Belfast Telegraph

Saturday 2 August 2014

Gilroy on the defensive

Craig Gilroy is in fine form with Ireland, even if he isn't sure of an Ulster start
Craig Gilroy is in fine form with Ireland, even if he isn't sure of an Ulster start

At 21 years of age Craig Gilroy appears to have it all. He's an Ireland international wing, has a knack for scoring tries, shares a dressing-room with his childhood heroes and is being whispered about as a possible British & Irish Lion.

And to round off the package he's apparently been dating the reigning Miss Northern Ireland, Tiffany Brien for the past number of months.

You want to hate the bloke, and when you consider his many blessings and that he's just starting out in a career with so much promise you almost do. Then you remember how he smashed Leigh Halfpenny in the second half of the win over Wales last weekend.

He absolutely boned the Wales' full-back, disrupting what had been a promising Wales' attack up to that point.

And in that one moment Gilroy smashed the myth that his defensive game isn't as explosive as his offensive.

"When you break out and make a tackle like that you do feel relief that you got man on ball," recalled Gilroy.

"I actually remember seeing him on the ground and then I saw the ball just rolling away so I just thought job's not done yet. There is no real rest.

"You haven't a second to rest and congratulate yourself. You just have to keep going."

Gilroy burst onto the international stage with a hat-trick of tries against Fiji in the non-capped international in November. He followed that feat with the opening try in Ireland's demolition of Argentina to round off the Autumn Series.

He was, at the time, the poster-boy for the Declan Kidney led revolution Irish rugby is still undertaking.

The inclusion of Gilroy, Simon Zebo and Peter O'Mahony in the starting line-up for that final game in November, allied to the introductions of Dave Kilcoyne and Iain Henderson off the bench, put a particularly youthful sheen on the Ireland team.

Since then he's been somewhat overshadowed by the outrageous personality that is Simon Zebo.

Gilroy is happy to be in the background. Zebo is, as Brian O'Driscoll described him this week, "one of a kind".

The Corkman feeds off the frenzy created by magical moments like his heel flick in the lead up to Cian Healy's try – skills learned on the field that was Avondale United's schoolboy soccer base, Beaumont Park, in Cork in the years before rugby became his sole sport. It obviously helped Zebo's skills that back then Beaumont was more field than pitch!

Gilroy is a more retiring character, content to let the spotlight shine on Ireland's left wing while he does his thing on the right.

"I don't really bother with that, the spotlight. Simon enjoys it so he has his time there. As Brian has said, you can be flavour of the month.

"He's getting what he deserves and it's great for him. He's great fun."

The two wingers are polar opposites in terms of personalities, as O'Driscoll pointed out earlier this week: "Zeebs brings a great energy and a freshness. Craig is learning every day, he can see that, and he's thriving on that and they're just dealing with it in their own way. That's what works for them."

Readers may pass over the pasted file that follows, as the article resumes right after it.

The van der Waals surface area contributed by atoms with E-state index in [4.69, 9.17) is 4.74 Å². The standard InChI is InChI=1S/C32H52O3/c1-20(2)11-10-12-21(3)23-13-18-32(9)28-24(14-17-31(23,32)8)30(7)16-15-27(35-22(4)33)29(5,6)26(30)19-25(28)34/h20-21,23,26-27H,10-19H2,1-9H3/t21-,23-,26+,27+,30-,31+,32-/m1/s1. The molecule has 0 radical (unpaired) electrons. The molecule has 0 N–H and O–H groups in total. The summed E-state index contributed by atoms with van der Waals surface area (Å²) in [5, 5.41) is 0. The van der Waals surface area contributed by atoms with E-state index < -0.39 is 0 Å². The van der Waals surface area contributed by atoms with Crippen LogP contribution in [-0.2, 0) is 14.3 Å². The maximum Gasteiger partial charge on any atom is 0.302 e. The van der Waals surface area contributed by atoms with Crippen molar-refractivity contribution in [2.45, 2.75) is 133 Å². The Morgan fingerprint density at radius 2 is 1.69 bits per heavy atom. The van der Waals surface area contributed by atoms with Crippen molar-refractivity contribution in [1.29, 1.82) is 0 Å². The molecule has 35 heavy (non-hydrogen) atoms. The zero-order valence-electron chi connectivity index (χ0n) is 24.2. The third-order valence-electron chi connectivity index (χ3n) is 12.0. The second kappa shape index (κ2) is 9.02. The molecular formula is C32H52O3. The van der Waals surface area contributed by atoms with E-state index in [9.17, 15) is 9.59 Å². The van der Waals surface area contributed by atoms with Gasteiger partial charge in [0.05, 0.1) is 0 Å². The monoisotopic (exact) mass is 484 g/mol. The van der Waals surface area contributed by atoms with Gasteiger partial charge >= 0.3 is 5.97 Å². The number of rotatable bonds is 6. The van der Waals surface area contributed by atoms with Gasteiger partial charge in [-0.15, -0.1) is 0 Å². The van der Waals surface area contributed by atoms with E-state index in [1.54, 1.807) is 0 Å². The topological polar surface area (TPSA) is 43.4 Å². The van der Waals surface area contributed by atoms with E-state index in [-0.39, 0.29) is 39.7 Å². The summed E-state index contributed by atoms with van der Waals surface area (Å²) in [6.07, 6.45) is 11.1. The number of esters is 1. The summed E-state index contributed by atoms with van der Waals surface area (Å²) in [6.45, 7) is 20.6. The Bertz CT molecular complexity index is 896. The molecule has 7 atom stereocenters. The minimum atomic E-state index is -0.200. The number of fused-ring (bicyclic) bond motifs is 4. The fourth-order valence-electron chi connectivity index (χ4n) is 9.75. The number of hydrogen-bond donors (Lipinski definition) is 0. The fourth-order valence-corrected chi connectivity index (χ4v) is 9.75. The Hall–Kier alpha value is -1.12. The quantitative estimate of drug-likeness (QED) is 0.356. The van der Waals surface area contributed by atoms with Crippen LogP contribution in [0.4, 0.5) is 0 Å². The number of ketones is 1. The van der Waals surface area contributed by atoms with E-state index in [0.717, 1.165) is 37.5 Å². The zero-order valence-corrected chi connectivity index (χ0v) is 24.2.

It's that contrast of temperaments that is enhancing this Ireland set-up. Those who have now earned veteran status are feeding off the enthusiasm of those who are newer to the set-up and, as a team, Ireland are benefiting.

Given how explosive his arrival was it is sobering to realise that Gilroy was earning just his second senior cap for Ireland in the game against Wales.

"It was a pretty big step up. You are playing guys when they are with their Welsh clubs week in and week out in the Rabo and it is the same guys but when you step up to that level it just seems much more intense.

"I noticed that more in the second-half on Saturday than the first. The first (half) was going great. We were playing great rugby and we obviously got a few points on the board but they came back at us and it was a very physical game."

Gilroy's status as an Ireland wing is at odds with his status in Ulster. After wowing the crowds in Thomond Park and the Aviva in November he returned to his club only to find himself on the bench as Ulster's Mark Anscombe went with Tommy Bowe and Andrew Trimble as his starting wings.

Gilroy's, and that of Zebo, emergence on the international front has been at Trimble's direct expense. He won his 49th senior cap against South Africa to kick off the Autumn Series but was released back to Ulster for their trip to Italy on the weekend Gilroy won his first cap.

It is a unique situation, as Gilroy acknowledged. But the 21 year old isn't one to throw the toys out of the pram.

"As you can imagine it can be a bit frustrating but it is about the team at the end of the day and I can't let the frustration get the better of me," he said.

"I just had to take it on the chin really and back Mark's decision, keep my head down and try to come on and make an impact.

"If you look at the two guys who are ahead of me, Tommy and Andrew, they are international players with nearly a hundred caps between them so you can't be too disappointed with that but at the same time you do want to be playing the whole time."

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